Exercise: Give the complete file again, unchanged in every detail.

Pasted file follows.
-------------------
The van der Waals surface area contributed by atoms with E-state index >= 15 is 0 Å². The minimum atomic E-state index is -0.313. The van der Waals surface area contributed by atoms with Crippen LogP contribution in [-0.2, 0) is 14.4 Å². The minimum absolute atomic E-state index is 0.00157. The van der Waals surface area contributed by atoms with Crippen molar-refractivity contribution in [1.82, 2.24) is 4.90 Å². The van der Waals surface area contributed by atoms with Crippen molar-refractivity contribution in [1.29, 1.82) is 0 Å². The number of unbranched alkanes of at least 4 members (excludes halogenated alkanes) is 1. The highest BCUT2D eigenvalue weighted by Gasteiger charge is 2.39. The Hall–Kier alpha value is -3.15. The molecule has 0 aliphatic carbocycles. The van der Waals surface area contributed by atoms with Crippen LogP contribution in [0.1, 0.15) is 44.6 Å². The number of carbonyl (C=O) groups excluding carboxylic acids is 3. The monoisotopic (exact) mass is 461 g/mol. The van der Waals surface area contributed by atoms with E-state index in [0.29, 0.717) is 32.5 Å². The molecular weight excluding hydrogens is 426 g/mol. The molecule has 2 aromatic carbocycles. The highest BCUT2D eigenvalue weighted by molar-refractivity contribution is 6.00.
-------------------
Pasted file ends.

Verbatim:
The van der Waals surface area contributed by atoms with E-state index >= 15 is 0 Å². The minimum atomic E-state index is -0.313. The van der Waals surface area contributed by atoms with Crippen LogP contribution in [-0.2, 0) is 14.4 Å². The minimum absolute atomic E-state index is 0.00157. The van der Waals surface area contributed by atoms with Crippen molar-refractivity contribution in [1.82, 2.24) is 4.90 Å². The van der Waals surface area contributed by atoms with Crippen molar-refractivity contribution in [1.29, 1.82) is 0 Å². The number of unbranched alkanes of at least 4 members (excludes halogenated alkanes) is 1. The highest BCUT2D eigenvalue weighted by Gasteiger charge is 2.39. The Hall–Kier alpha value is -3.15. The molecule has 0 aliphatic carbocycles. The van der Waals surface area contributed by atoms with Crippen LogP contribution in [0.1, 0.15) is 44.6 Å². The number of carbonyl (C=O) groups excluding carboxylic acids is 3. The monoisotopic (exact) mass is 461 g/mol. The van der Waals surface area contributed by atoms with E-state index in [0.29, 0.717) is 32.5 Å². The molecular weight excluding hydrogens is 426 g/mol. The molecule has 2 aromatic carbocycles. The highest BCUT2D eigenvalue weighted by molar-refractivity contribution is 6.00.